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|Discipline and Nbr:
COMP SCI FUNDAMENTALS II||
Computer Science Fundamentals II
|Units||Course Hours per Week|| ||Nbr of Weeks||Course Hours Total
|Maximum||3.00||Lecture Scheduled||2.00||17.5 max.||Lecture Scheduled||35.00
|Minimum||3.00||Lab Scheduled||0||17.5 min.||Lab Scheduled||0
| ||Contact DHR||3.00|| ||Contact DHR||52.50
| ||Contact Total||5.00|| ||Contact Total||87.50
| ||Non-contact DHR||0|| ||Non-contact DHR Total||0
Title 5 Category:
AA Degree Applicable
00 - Two Repeats if Grade was D, F, NC, or NP
Also Listed As:
| ||Total Out of Class Hours: 70.00||Total Student Learning Hours: 157.50||
This course concludes the introduction of computer science and software engineering begun in CIS 10A. Topics include basic data structures, files, databases, artificial intelligence, theory of computation, abstract data types, arrays and pointers, recursion and inheritance. Eight to ten complete programs are written in C++. Serves as preparation for CIS 11: Data Structures & Algorithms.
Completion of CIS 10A (formerly CIS 10, BDP 10) with a grade of 'C' or better.
Eligibility for ENGL 1A or equivalent
Limits on Enrollment:
Schedule of Classes Information
Concludes the introduction of computer science and software engineering begun in CIS 10A. Includes basic data structures, files, databases, AI and computation theory, abstract data types, arrays and pointers, recursion and inheritance. Eight to ten complete programs are written in C++. Serves as preparation for CIS 11: Data Structures and Algorithms.
Prerequisites:Completion of CIS 10A (formerly CIS 10, BDP 10) with a grade of 'C' or better.
Recommended:Eligibility for ENGL 1A or equivalent
Limits on Enrollment:
Repeatability:00 - Two Repeats if Grade was D, F, NC, or NP
ARTICULATION, MAJOR, and CERTIFICATION INFORMATION
Certificate Applicable Course
Outcomes and Objectives:
Upon completion of the course, students will be able to:
|CSU GE:||Transfer Area|| ||Effective:||Inactive:
|IGETC:||Transfer Area|| ||Effective:||Inactive:
1. List common data models and the structures employed in their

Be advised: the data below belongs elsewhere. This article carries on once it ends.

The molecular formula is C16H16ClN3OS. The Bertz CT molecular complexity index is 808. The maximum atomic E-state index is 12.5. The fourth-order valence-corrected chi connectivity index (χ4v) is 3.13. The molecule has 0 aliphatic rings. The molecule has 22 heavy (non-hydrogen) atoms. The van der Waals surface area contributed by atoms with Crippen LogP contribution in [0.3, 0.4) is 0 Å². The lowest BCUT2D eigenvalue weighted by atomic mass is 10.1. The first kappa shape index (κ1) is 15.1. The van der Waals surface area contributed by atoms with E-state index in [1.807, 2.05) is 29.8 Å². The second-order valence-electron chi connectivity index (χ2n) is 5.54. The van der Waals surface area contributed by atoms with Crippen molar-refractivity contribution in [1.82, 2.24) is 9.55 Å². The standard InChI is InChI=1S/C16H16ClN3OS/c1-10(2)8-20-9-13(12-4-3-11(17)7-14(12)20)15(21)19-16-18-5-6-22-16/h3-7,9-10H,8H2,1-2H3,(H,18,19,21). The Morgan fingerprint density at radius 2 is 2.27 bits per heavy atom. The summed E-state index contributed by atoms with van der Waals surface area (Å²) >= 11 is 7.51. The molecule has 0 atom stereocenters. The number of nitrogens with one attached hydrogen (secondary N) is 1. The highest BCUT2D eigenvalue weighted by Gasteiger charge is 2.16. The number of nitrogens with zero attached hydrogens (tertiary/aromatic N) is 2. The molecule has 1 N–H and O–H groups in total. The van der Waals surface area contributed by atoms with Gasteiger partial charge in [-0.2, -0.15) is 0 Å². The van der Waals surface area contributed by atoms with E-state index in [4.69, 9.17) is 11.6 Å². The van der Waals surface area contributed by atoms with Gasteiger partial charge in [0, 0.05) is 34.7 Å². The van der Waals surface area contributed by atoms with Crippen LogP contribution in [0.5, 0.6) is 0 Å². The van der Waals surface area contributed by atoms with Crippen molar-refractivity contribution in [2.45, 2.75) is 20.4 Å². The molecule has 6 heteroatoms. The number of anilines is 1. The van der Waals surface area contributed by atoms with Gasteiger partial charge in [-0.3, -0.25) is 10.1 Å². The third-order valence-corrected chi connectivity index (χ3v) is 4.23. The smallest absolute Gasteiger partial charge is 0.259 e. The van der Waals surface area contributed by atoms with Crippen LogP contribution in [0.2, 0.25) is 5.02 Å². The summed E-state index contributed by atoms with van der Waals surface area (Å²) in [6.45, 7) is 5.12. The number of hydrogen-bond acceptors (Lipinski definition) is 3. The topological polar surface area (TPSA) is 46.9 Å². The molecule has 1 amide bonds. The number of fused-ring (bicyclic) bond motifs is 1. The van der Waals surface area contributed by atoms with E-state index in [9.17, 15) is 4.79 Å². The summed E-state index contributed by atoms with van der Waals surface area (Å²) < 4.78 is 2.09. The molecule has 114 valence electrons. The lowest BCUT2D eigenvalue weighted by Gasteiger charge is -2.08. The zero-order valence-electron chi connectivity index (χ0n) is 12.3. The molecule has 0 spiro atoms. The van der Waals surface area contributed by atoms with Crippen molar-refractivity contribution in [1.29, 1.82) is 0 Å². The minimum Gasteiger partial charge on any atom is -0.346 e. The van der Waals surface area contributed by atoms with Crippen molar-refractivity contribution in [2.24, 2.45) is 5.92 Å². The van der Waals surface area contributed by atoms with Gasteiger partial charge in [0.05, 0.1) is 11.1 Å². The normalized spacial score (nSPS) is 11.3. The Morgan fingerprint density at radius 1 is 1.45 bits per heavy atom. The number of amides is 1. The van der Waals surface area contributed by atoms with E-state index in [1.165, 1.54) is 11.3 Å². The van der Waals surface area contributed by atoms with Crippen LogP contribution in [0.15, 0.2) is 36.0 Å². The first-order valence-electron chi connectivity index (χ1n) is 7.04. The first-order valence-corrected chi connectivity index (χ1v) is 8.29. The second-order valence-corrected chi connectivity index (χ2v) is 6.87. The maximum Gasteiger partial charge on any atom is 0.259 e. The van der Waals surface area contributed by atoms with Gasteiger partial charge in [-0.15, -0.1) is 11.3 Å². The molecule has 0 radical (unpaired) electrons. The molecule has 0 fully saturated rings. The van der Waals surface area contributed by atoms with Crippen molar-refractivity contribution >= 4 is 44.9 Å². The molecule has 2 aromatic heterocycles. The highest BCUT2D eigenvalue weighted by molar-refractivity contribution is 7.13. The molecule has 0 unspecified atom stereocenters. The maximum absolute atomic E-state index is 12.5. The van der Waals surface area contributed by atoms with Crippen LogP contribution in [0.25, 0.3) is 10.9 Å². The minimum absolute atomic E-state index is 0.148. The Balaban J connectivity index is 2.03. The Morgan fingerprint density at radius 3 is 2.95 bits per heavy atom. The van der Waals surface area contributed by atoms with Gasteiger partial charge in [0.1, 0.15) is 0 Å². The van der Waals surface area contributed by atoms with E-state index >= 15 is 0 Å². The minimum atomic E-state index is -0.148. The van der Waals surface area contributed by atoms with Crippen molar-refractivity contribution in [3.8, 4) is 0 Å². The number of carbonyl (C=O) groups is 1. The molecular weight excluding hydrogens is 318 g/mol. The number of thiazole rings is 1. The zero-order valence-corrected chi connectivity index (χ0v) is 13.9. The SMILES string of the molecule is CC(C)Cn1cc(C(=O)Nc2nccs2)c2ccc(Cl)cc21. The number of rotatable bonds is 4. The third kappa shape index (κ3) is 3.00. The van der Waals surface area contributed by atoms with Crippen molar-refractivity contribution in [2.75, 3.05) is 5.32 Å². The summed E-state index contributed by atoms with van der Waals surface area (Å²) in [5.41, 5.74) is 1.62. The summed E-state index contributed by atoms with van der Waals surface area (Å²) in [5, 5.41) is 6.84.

2. Identify appropriate secondary storage techniques for a variety of
3. Contrast flat-file, relational, and object-oriented database
4. Relate and contrast natural and artificial intelligence.
5. Write simple Turing machine programs.
6. Identify computable and non-computable problems.
7. Describe the complexities of selected problems.
8. Produce multi-file programs using an integrated development
9. Implement Abstract Data Types in C++.
10. Produce complete classes for use by client programmers.
11. Use recursion, dynamic allocation and inheritance when implementing
Topics and Scope
A. Computer Science
1. Data Organization
a. Data Structures
3) Stacks & Queues
1) Low-level access
2) Sequential & Random Access
3) Text Files
4) Indexing & Hashing
2) The Relational Model
3) Object-Oriented Databases
4) Database Integrity
2. Algorithmic Machines
a. Artificial Intelligence
1) Machine Intelligence
4) Neural Networks
5) Genetic Algorithms
b. Theory of Computation
1) An Example Minimal Language
2) Turing Machines
3) Computable & Non-computable Functions
1. Abstract Data Types
a. Interface Files
b. Implementation Files
c. Friend Functions
d. Constant Parameters
e. Operator Overloading
f. Constructors and Automatic Type Conversion
2. Arrays and Strings
a. Declaring & Referencing Arrays
b. Initializing Arrays
c. Arrays as Arguments
d. Returning Arrays
e. Arrays & Classes
f. C-Style Strings
g. The C++ Standard String Class
3. Pointers & Dynamic Memory Allocation
a. Pointer Variables
b. Arrays and Pointers
c. Pointer Arithmetic
d. Storage Classes
e. Dynamic Structures
f. Copy Constructors
h. Overloading Assignment Operators
a. Tail Recursion
c. Stack Frames
d. Recursion Elimination
e. Design Techniques
a. Derived Classes
b. Constructors & Initialization
c. Virtual Functions & Polymorphism
d. Abstract Classes
1. Maintain a reading schedule for the text(s).
2. Write programs using the C++ programming language.
3. Test and debug programs.
4. Write program documentation.
Methods of Evaluation/Basis of Grade.
Representative Textbooks and Materials:
|Writing: Assessment tools that demonstrate writing skill and/or require students to select, organize and explain ideas in writing.||Writing
10 - 20%
|Written program documentation||
|Problem solving: Assessment tools, other than exams, that demonstrate competence in computational or non-computational problem solving skills.||Problem Solving
30 - 60%
|Homework problems, Exams, LABORATORY ASSIGNMENTS||
|Skill Demonstrations: All skill-based and physical demonstrations used for assessment purposes including skill performance exams.||Skill Demonstrations
0 - 0%
|Exams: All forms of formal testing, other than skill performance exams.||Exams
30 - 60%
|Multiple choice, True/false, Matching items, Completion, Programming exercises||
|Other: Includes any assessment tools that do not logically fit into the above categories.||Other Category
0 - 0%
"Problem Solving with C++: The Object of Programming", by Walter
Savitch - Addison-Wesley Longman 1999
"Computer Science: An Overview", by J. Brookshear - Addison-Wesley